####7 Copywight 2014 by Elmer Fudd. All wights wesewved. !.

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Re: AC-Adapter for Battery operated device

Post by Lenp » Thu May 29, 2014 5:51 am

Hi Ed,
In case you missed this, the OP is not using the AD-60 power pack, he is connecting directly to the battery connections, through a rewired power jack sans power supply board. You have provided details that he has yet to provide about current draw.

Now, for those that might care...
Attached are two schematics of the PT-2600, and as can be seen, there is a lot more than meets the eye. Why the OP never bothered to get these is a mystery.... The entire service manual is also available at https://www.maisiemanuals.com but it is too large to attach.

Len
Attachments

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[The extension pdf has been deactivated and can no longer be displayed.]

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"I must be on the way to success since I already have the junk". (Me)

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Re: AC-Adapter for Battery operated device

Post by haklesup » Thu May 29, 2014 12:20 pm

forgive me if I have not fully absorbed Edd's post yet but if that is the proper battery pack I note that the positive on the outer shell configuration is atypical compared to most wall warts and makes it easy to get the wrong replacement. it doesn't sound like its what burned out for the OP, just noting the observation
That would be a correct assumption. Why would I leave the batteries in when I want to use the DC power supply?
You shouldn't but until stated it remained an assumption, I don't assume unstated things are self evident, I simply weight the probability. In normal operation you may have been able to do that (use AC power while batteries were installed). If that is the case, there may have been a provision to disable the battery connection when the adapter is operating. So I ask, about that failed power board you removed, was it originally wired in parallel to the battery just like you are trying to do or was it connected to different terminals internally than the batteries. Investigating that connection may lead to new clues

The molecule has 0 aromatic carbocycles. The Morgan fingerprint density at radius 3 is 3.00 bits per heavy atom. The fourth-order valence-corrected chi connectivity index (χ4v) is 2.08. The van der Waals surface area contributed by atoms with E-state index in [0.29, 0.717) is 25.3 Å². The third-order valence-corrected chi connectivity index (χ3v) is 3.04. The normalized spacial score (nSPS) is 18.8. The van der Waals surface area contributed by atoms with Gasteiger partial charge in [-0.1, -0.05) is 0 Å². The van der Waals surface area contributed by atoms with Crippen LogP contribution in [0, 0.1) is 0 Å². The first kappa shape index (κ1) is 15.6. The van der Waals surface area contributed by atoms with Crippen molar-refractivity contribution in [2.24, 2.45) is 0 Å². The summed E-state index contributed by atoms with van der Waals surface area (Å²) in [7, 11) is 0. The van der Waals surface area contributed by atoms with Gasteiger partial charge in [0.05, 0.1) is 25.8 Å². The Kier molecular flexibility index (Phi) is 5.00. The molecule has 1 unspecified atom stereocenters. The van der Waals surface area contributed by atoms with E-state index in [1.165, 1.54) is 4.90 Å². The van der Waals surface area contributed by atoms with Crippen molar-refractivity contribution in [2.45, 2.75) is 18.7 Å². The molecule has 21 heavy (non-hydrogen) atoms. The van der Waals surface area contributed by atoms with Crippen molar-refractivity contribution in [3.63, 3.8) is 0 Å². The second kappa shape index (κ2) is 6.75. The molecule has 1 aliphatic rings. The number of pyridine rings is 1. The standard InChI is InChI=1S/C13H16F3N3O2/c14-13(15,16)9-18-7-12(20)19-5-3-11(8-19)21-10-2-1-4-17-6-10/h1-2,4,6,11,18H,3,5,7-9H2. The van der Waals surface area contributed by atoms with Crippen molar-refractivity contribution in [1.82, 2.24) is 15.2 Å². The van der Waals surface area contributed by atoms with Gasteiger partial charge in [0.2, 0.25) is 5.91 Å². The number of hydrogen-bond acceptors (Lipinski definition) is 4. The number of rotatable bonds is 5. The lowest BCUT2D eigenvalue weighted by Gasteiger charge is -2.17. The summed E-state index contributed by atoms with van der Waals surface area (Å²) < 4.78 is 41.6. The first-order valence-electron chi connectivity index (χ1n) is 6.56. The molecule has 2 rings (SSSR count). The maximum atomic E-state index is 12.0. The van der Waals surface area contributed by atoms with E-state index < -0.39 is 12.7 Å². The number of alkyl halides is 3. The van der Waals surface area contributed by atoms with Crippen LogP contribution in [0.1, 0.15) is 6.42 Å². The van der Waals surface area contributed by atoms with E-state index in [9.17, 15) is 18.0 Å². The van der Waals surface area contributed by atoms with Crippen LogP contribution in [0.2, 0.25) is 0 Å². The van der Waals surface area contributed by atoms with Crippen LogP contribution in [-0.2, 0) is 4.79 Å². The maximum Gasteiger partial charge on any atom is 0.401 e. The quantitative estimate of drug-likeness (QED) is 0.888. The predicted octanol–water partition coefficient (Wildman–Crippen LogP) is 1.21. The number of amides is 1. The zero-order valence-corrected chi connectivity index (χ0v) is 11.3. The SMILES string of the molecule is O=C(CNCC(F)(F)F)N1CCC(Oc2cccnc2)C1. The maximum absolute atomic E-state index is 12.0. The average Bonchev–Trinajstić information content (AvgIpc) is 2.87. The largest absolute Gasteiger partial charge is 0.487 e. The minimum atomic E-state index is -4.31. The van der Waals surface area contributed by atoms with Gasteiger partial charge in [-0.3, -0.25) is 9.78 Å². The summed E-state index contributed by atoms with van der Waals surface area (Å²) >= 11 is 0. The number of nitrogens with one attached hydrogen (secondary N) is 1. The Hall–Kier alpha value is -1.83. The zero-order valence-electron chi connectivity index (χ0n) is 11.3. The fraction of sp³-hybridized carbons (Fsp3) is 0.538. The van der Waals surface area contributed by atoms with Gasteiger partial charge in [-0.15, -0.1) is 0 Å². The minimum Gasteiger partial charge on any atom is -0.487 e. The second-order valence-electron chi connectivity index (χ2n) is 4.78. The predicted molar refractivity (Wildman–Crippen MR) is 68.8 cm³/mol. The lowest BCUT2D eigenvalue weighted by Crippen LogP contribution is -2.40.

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Re: AC-Adapter for Battery operated device

Post by Edd » Fri May 30, 2014 12:41 pm

.



Greetings. . . . . kind Sires:


Three initial comments:

1 . . . . .
When I was tearing down my evaluation rigging and starting to file my current shunt diode, I realised that I had been using
a 1 ohm instead of a one tenth ohm resistor.
Sooooooooo . . .that means that . . .THOSE SUPPLIED CURRENT READINGS NEED TO BE REDUCED BY A DECADE..
Usually I am utilizing digitally marked units but that banded unit slipped by me with its silver or gold or gold-silver or silver-gold . . .
I just don't deal with color code reading
of those lower values that frequently.
Give me 10 ohms or above and I can read a continual differing series of them as quickly as I can speak. . . . .in reality . . . .
HAVING to speak is seriously slowing me down

2 . . . . .
Thanks for the new tech info sourcing . . .its new to me . . . .I just used your supplied data . . . as I didn't raelize how many
different products that Brother makes.


3 . . . . .
I placed an explanatory schematic with this post, defining the battery versus power pack operation.

And now I continue:



IN SEPARATING FRANCESCOS POSTS . . . . . . . ONLY



Hi, I've been researching this and cannot find any info on this.

I have a label printer that can only work with batteries (eight 1.5V batteries and will not take rechargeables). I have tried